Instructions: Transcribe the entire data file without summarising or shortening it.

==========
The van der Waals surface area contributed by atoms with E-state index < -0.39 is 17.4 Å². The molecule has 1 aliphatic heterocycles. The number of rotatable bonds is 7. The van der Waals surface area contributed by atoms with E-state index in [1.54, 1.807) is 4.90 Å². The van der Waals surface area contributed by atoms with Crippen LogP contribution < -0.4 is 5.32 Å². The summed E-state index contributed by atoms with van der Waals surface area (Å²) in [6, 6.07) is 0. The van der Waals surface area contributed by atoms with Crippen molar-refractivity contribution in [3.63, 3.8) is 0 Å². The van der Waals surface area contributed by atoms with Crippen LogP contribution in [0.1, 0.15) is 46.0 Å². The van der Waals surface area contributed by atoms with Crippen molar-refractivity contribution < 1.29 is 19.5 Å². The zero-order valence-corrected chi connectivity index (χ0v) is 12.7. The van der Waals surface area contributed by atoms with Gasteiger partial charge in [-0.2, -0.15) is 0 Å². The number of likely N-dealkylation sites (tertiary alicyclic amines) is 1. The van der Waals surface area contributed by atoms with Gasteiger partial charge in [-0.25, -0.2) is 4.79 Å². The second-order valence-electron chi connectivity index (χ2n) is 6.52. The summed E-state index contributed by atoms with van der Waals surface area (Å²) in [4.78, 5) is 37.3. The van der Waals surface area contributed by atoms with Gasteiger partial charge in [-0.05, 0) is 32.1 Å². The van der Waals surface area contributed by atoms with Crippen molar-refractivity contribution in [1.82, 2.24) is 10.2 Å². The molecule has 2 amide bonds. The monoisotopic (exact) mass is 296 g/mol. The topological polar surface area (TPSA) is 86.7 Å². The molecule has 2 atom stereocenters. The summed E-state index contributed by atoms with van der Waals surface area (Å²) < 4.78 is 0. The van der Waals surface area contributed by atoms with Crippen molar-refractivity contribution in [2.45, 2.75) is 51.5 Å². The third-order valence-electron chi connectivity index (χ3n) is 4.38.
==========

The van der Waals surface area contributed by atoms with E-state index < -0.39 is 17.4 Å². The molecule has 1 aliphatic heterocycles. The number of rotatable bonds is 7. The van der Waals surface area contributed by atoms with E-state index in [1.54, 1.807) is 4.90 Å². The van der Waals surface area contributed by atoms with Crippen LogP contribution < -0.4 is 5.32 Å². The summed E-state index contributed by atoms with van der Waals surface area (Å²) in [6, 6.07) is 0. The van der Waals surface area contributed by atoms with Crippen molar-refractivity contribution in [3.63, 3.8) is 0 Å². The van der Waals surface area contributed by atoms with Crippen LogP contribution in [0.1, 0.15) is 46.0 Å². The van der Waals surface area contributed by atoms with Crippen molar-refractivity contribution < 1.29 is 19.5 Å². The zero-order valence-corrected chi connectivity index (χ0v) is 12.7. The van der Waals surface area contributed by atoms with Gasteiger partial charge in [-0.2, -0.15) is 0 Å². The number of likely N-dealkylation sites (tertiary alicyclic amines) is 1. The van der Waals surface area contributed by atoms with Gasteiger partial charge in [-0.25, -0.2) is 4.79 Å². The second-order valence-electron chi connectivity index (χ2n) is 6.52. The summed E-state index contributed by atoms with van der Waals surface area (Å²) in [4.78, 5) is 37.3. The van der Waals surface area contributed by atoms with Gasteiger partial charge in [-0.05, 0) is 32.1 Å². The van der Waals surface area contributed by atoms with Crippen molar-refractivity contribution in [1.82, 2.24) is 10.2 Å². The molecule has 2 amide bonds. The monoisotopic (exact) mass is 296 g/mol. The topological polar surface area (TPSA) is 86.7 Å². The molecule has 2 atom stereocenters. The summed E-state index contributed by atoms with van der Waals surface area (Å²) < 4.78 is 0. The van der Waals surface area contributed by atoms with Crippen molar-refractivity contribution in [2.45, 2.75) is 51.5 Å². The third-order valence-electron chi connectivity index (χ3n) is 4.38.